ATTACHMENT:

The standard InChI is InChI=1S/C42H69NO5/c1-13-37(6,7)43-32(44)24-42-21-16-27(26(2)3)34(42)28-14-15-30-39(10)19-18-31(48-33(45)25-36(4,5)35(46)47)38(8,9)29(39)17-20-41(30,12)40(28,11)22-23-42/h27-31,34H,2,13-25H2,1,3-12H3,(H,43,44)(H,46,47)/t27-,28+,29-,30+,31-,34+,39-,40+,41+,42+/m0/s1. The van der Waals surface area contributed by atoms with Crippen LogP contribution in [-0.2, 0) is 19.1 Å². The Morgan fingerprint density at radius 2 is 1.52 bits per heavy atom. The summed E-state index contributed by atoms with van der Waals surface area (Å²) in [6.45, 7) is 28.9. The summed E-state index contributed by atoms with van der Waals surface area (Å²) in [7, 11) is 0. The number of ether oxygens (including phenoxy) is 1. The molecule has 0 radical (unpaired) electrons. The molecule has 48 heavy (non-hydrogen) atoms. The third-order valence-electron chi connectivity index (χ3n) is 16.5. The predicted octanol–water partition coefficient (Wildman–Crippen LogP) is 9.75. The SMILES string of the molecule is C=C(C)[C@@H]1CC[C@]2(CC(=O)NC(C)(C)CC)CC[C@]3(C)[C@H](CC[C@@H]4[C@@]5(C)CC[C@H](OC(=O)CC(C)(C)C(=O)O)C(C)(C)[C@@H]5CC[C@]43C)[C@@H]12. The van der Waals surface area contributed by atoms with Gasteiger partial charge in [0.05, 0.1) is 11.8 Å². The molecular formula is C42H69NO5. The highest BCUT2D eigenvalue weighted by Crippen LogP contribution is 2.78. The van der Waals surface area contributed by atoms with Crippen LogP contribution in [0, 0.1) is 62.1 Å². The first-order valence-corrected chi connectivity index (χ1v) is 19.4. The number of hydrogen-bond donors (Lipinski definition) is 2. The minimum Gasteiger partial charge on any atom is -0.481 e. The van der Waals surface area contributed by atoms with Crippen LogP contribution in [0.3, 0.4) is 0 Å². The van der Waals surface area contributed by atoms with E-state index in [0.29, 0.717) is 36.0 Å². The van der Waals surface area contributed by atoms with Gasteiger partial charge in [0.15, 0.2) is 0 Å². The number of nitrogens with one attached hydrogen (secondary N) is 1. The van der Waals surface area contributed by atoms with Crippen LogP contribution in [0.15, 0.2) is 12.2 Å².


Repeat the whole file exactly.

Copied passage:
The standard InChI is InChI=1S/C42H69NO5/c1-13-37(6,7)43-32(44)24-42-21-16-27(26(2)3)34(42)28-14-15-30-39(10)19-18-31(48-33(45)25-36(4,5)35(46)47)38(8,9)29(39)17-20-41(30,12)40(28,11)22-23-42/h27-31,34H,2,13-25H2,1,3-12H3,(H,43,44)(H,46,47)/t27-,28+,29-,30+,31-,34+,39-,40+,41+,42+/m0/s1. The van der Waals surface area contributed by atoms with Crippen LogP contribution in [-0.2, 0) is 19.1 Å². The Morgan fingerprint density at radius 2 is 1.52 bits per heavy atom. The summed E-state index contributed by atoms with van der Waals surface area (Å²) in [6.45, 7) is 28.9. The summed E-state index contributed by atoms with van der Waals surface area (Å²) in [7, 11) is 0. The number of ether oxygens (including phenoxy) is 1. The molecule has 0 radical (unpaired) electrons. The molecule has 48 heavy (non-hydrogen) atoms. The third-order valence-electron chi connectivity index (χ3n) is 16.5. The predicted octanol–water partition coefficient (Wildman–Crippen LogP) is 9.75. The SMILES string of the molecule is C=C(C)[C@@H]1CC[C@]2(CC(=O)NC(C)(C)CC)CC[C@]3(C)[C@H](CC[C@@H]4[C@@]5(C)CC[C@H](OC(=O)CC(C)(C)C(=O)O)C(C)(C)[C@@H]5CC[C@]43C)[C@@H]12. The van der Waals surface area contributed by atoms with Gasteiger partial charge in [0.05, 0.1) is 11.8 Å². The molecular formula is C42H69NO5. The highest BCUT2D eigenvalue weighted by Crippen LogP contribution is 2.78. The van der Waals surface area contributed by atoms with Crippen LogP contribution in [0, 0.1) is 62.1 Å². The first-order valence-corrected chi connectivity index (χ1v) is 19.4. The number of hydrogen-bond donors (Lipinski definition) is 2. The minimum Gasteiger partial charge on any atom is -0.481 e. The van der Waals surface area contributed by atoms with Crippen LogP contribution in [0.3, 0.4) is 0 Å². The van der Waals surface area contributed by atoms with E-state index in [0.29, 0.717) is 36.0 Å². The van der Waals surface area contributed by atoms with Gasteiger partial charge in [0.15, 0.2) is 0 Å². The number of nitrogens with one attached hydrogen (secondary N) is 1. The van der Waals surface area contributed by atoms with Crippen LogP contribution in [0.15, 0.2) is 12.2 Å².